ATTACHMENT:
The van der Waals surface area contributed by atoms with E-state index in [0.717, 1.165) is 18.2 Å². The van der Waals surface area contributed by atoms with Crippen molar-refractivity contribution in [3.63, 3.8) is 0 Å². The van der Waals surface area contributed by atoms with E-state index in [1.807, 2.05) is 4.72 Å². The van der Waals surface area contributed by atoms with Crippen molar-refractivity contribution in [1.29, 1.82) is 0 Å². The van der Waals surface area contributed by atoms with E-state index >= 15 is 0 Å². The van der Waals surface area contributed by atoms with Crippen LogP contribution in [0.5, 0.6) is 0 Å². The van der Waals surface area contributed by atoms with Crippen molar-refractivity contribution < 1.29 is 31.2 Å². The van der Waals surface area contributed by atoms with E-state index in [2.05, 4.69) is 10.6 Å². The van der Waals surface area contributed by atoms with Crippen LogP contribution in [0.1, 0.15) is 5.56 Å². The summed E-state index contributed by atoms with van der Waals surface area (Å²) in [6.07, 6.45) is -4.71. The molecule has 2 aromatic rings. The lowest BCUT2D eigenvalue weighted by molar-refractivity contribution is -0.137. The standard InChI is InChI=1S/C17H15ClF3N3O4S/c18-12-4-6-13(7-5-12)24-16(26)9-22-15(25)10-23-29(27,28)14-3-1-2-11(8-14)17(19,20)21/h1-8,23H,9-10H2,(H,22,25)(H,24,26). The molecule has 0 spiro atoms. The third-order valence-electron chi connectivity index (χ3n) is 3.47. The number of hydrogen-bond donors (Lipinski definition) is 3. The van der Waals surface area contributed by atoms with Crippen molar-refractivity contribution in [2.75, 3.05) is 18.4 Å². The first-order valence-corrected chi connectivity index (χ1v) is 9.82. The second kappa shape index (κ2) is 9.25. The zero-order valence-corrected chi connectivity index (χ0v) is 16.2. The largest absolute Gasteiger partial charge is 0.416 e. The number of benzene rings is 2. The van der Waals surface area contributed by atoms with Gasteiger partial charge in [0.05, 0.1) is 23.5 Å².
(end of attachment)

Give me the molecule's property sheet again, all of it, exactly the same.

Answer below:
The van der Waals surface area contributed by atoms with E-state index in [0.717, 1.165) is 18.2 Å². The van der Waals surface area contributed by atoms with Crippen molar-refractivity contribution in [3.63, 3.8) is 0 Å². The van der Waals surface area contributed by atoms with E-state index in [1.807, 2.05) is 4.72 Å². The van der Waals surface area contributed by atoms with Crippen molar-refractivity contribution in [1.29, 1.82) is 0 Å². The van der Waals surface area contributed by atoms with E-state index >= 15 is 0 Å². The van der Waals surface area contributed by atoms with Crippen LogP contribution in [0.5, 0.6) is 0 Å². The van der Waals surface area contributed by atoms with Crippen molar-refractivity contribution < 1.29 is 31.2 Å². The van der Waals surface area contributed by atoms with E-state index in [2.05, 4.69) is 10.6 Å². The van der Waals surface area contributed by atoms with Crippen LogP contribution in [0.1, 0.15) is 5.56 Å². The summed E-state index contributed by atoms with van der Waals surface area (Å²) in [6.07, 6.45) is -4.71. The molecule has 2 aromatic rings. The lowest BCUT2D eigenvalue weighted by molar-refractivity contribution is -0.137. The standard InChI is InChI=1S/C17H15ClF3N3O4S/c18-12-4-6-13(7-5-12)24-16(26)9-22-15(25)10-23-29(27,28)14-3-1-2-11(8-14)17(19,20)21/h1-8,23H,9-10H2,(H,22,25)(H,24,26). The molecule has 0 spiro atoms. The third-order valence-electron chi connectivity index (χ3n) is 3.47. The number of hydrogen-bond donors (Lipinski definition) is 3. The van der Waals surface area contributed by atoms with Crippen molar-refractivity contribution in [2.75, 3.05) is 18.4 Å². The first-order valence-corrected chi connectivity index (χ1v) is 9.82. The second kappa shape index (κ2) is 9.25. The zero-order valence-corrected chi connectivity index (χ0v) is 16.2. The largest absolute Gasteiger partial charge is 0.416 e. The number of benzene rings is 2. The van der Waals surface area contributed by atoms with Gasteiger partial charge in [0.05, 0.1) is 23.5 Å².